The unit of the Teamsters representing Canadian National Railway’s (CN) conductors and yard operations staff has served notice that its members may be walking the line come Tuesday morning.
Montreal-based CN said Saturday it had received 72-hour strike notice from the conductors’ unit of the Teamsters Canadian Rail Conference (TCRC), putting the unit in strike position starting at 4 a.m. ET Tuesday.
The unit’s most recent contract, settled in June 2014 through binding arbitration, expired last July.
“We continue to negotiate in good faith with the assistance of a federally-appointed mediator in order to reach a fair agreement before the strike deadline,” chief operating officer Mike Cory said Saturday in a release.
CN, he said, is “also offering to resolve our differences through binding arbitration with a neutral arbitrator” and “remain(s) optimistic that we can reach an agreement without a labour disruption.”
“The company will try to paint themselves as victims, when in reality, they’re likely to provoke a strike for the sole purpose of having an arbitrator possibly grant concessions,” TCRC vice president and lead negotiator Roland Hackl said in a separate release Sunday.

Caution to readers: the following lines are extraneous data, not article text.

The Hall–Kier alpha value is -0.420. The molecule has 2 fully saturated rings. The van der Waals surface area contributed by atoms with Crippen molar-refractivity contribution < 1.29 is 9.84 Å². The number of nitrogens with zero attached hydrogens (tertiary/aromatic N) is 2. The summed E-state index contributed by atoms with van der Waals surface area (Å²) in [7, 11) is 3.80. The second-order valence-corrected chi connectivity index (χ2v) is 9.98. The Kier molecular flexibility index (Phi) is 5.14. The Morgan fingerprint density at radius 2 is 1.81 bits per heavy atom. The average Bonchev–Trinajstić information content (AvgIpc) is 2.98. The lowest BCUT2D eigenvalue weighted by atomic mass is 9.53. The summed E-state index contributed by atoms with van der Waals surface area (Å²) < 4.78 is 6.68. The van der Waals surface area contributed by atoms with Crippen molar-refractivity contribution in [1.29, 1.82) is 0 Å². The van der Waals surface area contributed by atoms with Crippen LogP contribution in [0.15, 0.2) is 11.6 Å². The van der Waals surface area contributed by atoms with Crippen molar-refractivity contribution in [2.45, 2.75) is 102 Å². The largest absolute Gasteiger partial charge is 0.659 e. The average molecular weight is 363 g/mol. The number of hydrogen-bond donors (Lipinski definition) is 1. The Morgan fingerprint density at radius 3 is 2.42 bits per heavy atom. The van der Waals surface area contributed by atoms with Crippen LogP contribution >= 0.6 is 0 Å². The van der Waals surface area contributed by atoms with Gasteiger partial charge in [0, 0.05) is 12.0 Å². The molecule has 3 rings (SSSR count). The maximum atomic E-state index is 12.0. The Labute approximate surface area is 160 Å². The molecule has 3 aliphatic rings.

“We’re doing everything we can to avoid a strike, and Teamster members expect the same from management.”
In a separate statement on the Teamsters’ website, Hackl said the union, company and mediators are now at “a critical stage and are going to catch a few hours’ sleep before starting again this afternoon to hopefully come to an agreement in principle.”
According to the TCRC, the railway wants concessions on a “wide range” of issues, “despite averaging $3 billion in annual profits since the last collective agreement.”
Over the weekend, the TCRC said, CN “served notice that it would unilaterally impose changes to the collective agreement that could permanently and irreparably impact workers. The union had no choice but to issue a strike notice in order to prevent this.”
In a separate notice to members Saturday, the union said the changes CN sought would allow the company to “unilaterally implement material changes — such as terminal closures, home terminal abolishments, mandatory relocations, or whatever else they want, with little to no ability for the union to negotiate any protections for the members.”
Affected TCRC members previously voted 98 per cent in favour of a strike mandate, the union had said in a separate notice last Thursday. — AGCanada.com Network